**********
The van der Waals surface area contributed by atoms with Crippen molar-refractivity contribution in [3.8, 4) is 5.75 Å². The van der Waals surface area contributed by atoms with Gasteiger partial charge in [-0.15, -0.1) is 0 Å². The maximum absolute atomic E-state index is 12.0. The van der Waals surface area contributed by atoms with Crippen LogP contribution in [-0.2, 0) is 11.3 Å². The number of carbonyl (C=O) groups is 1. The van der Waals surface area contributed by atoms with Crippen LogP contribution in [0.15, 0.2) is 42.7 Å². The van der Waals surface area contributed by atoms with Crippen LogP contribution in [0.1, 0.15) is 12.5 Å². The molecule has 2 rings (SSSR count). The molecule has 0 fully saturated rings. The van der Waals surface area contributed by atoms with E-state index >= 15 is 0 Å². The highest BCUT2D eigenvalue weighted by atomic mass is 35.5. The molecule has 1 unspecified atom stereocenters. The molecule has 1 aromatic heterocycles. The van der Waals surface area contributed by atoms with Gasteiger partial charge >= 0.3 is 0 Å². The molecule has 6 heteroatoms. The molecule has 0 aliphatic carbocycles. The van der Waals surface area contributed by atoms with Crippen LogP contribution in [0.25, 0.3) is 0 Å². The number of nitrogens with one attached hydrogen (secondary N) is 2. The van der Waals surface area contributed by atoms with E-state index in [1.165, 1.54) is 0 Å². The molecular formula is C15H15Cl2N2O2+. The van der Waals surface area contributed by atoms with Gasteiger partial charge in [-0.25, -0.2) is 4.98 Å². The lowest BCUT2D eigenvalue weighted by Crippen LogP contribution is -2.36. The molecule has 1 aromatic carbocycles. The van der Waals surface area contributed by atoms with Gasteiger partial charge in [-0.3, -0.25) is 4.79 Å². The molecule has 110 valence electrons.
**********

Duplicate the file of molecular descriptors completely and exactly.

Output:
The van der Waals surface area contributed by atoms with Crippen molar-refractivity contribution in [3.8, 4) is 5.75 Å². The van der Waals surface area contributed by atoms with Gasteiger partial charge in [-0.15, -0.1) is 0 Å². The maximum absolute atomic E-state index is 12.0. The van der Waals surface area contributed by atoms with Crippen LogP contribution in [-0.2, 0) is 11.3 Å². The number of carbonyl (C=O) groups is 1. The van der Waals surface area contributed by atoms with Crippen LogP contribution in [0.15, 0.2) is 42.7 Å². The van der Waals surface area contributed by atoms with Crippen LogP contribution in [0.1, 0.15) is 12.5 Å². The molecule has 2 rings (SSSR count). The molecule has 0 fully saturated rings. The van der Waals surface area contributed by atoms with E-state index >= 15 is 0 Å². The highest BCUT2D eigenvalue weighted by atomic mass is 35.5. The molecule has 1 unspecified atom stereocenters. The molecule has 1 aromatic heterocycles. The van der Waals surface area contributed by atoms with Gasteiger partial charge >= 0.3 is 0 Å². The molecule has 6 heteroatoms. The molecule has 0 aliphatic carbocycles. The van der Waals surface area contributed by atoms with Crippen LogP contribution in [0.25, 0.3) is 0 Å². The number of nitrogens with one attached hydrogen (secondary N) is 2. The van der Waals surface area contributed by atoms with E-state index in [1.165, 1.54) is 0 Å². The molecular formula is C15H15Cl2N2O2+. The van der Waals surface area contributed by atoms with Gasteiger partial charge in [-0.25, -0.2) is 4.98 Å². The lowest BCUT2D eigenvalue weighted by Crippen LogP contribution is -2.36. The molecule has 1 aromatic carbocycles. The van der Waals surface area contributed by atoms with Gasteiger partial charge in [-0.3, -0.25) is 4.79 Å². The molecule has 110 valence electrons.